Critic's Rating: 2.5/5
STORY: Unfolding through a course of a night in Mumbai, Kaalakaandi showcases three parallel tracks — a man who discovers he has terminal illness decides to let go of his principles and live a little, a woman involved in a hit-and-run seeks redemption and two goons must decide if they can trust each other.
REVIEW: After writing an unconventional comedy (Delhi Belly), Akshat Verma's Kaalakaandi, set in Mumbai, is partially fascinating. It revolves around people who must do the right things, wrong things and wonder if what they did was right.
If you are a fan of the Coen brothers and fancy their brand of dark humour, it's refreshing to see Indian filmmakers attempting the genre as it's vastly scarce back home. The poignant, soul touching and yet amusing track featuring the inimitable Saif Ali Khan in Kaalakaandi is a testament to that achievement.
When a quintessential good guy (Saif) discovers he has cancer, he regrets wasting his whole being proper. He decides to fulfill his bucket list, which includes tripping on acid and putting his curiosity about the anatomy of a transgender woman (Nary Singh) to rest.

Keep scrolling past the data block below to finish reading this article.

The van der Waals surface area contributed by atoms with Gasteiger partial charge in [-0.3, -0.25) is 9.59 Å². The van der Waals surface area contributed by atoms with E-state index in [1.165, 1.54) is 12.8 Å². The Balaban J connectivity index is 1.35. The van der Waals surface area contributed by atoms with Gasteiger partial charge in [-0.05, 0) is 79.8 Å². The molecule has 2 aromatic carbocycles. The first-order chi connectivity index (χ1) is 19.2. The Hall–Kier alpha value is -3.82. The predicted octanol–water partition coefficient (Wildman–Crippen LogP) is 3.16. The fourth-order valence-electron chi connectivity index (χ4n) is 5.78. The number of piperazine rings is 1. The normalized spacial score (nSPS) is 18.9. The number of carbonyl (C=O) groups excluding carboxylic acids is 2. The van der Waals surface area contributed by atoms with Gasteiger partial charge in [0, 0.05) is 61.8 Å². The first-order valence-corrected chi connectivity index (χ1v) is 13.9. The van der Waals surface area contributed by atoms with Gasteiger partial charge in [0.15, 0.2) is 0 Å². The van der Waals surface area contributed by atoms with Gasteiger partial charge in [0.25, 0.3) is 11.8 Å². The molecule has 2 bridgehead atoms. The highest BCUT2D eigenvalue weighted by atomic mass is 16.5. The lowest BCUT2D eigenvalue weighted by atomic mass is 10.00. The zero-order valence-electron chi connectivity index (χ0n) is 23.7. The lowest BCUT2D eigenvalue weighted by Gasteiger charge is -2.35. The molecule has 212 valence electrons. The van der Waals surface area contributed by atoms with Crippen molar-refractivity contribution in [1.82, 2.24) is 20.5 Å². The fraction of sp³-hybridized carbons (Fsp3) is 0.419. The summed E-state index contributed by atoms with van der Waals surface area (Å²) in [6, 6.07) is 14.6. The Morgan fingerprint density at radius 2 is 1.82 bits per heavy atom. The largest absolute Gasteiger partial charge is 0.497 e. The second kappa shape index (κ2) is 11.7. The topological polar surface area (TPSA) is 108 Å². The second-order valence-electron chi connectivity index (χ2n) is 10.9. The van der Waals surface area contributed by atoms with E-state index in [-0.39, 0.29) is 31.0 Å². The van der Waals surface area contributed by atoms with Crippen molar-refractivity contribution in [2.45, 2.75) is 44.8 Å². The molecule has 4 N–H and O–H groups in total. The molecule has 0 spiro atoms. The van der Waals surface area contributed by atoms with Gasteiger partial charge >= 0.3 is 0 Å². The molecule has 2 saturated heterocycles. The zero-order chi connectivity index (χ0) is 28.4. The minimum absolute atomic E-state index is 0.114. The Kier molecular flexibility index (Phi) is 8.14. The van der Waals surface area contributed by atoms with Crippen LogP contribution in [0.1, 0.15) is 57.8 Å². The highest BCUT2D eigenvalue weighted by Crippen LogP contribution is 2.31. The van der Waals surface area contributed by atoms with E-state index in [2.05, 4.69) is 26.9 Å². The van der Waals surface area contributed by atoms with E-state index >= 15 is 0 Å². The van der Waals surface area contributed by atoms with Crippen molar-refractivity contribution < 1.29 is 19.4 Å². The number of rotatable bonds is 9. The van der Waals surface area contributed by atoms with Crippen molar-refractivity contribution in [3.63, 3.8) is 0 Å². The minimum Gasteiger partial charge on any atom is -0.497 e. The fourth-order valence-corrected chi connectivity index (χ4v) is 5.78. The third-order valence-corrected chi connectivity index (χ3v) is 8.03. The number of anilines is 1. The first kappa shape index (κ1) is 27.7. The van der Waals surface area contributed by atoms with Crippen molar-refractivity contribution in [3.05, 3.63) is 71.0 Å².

Given Saif's effortless screen presence and sharp comic timing, you know he'd nail the character and he does. His portrayal of a broken man is heartbreaking and liberating at the same time. You can feel his pain and his long-standing desire to let loose. Saif's heart-warming bond with Nary Singh form the best moments of the film and will go down in the history of Indian cinema as one of the most iconic Queer moments. The two make you feel all warm and fuzzy, reminding you why sexuality is overrated and that human connect transcends societal norms and disparity.
Akshay Oberoi as Saif's cousin is pleasantly understated. Vijay Raaz stands out as well. However barring Saif Ali Khan (who must be applauded for his bold choices), Kaalakaandi has nothing to offer. What begins as a promising and edgy thriller soon runs out of gas, gags and gravitas. The other two tracks involving two hafta vasooli thugs (Deepak Dobriyal and Vijay Raaz) daydreaming about a stable future, fail to make the desired impact as they lack the ability to evoke humour, thrill or any emotions.
Even as you continue to watch the film patiently, beyond a point, it's nothing to write home about. You eventually sum up your thoughts on the film by borrowing the film's expletive-laden dialogue —, 'experimental ke naam pe chu*****'?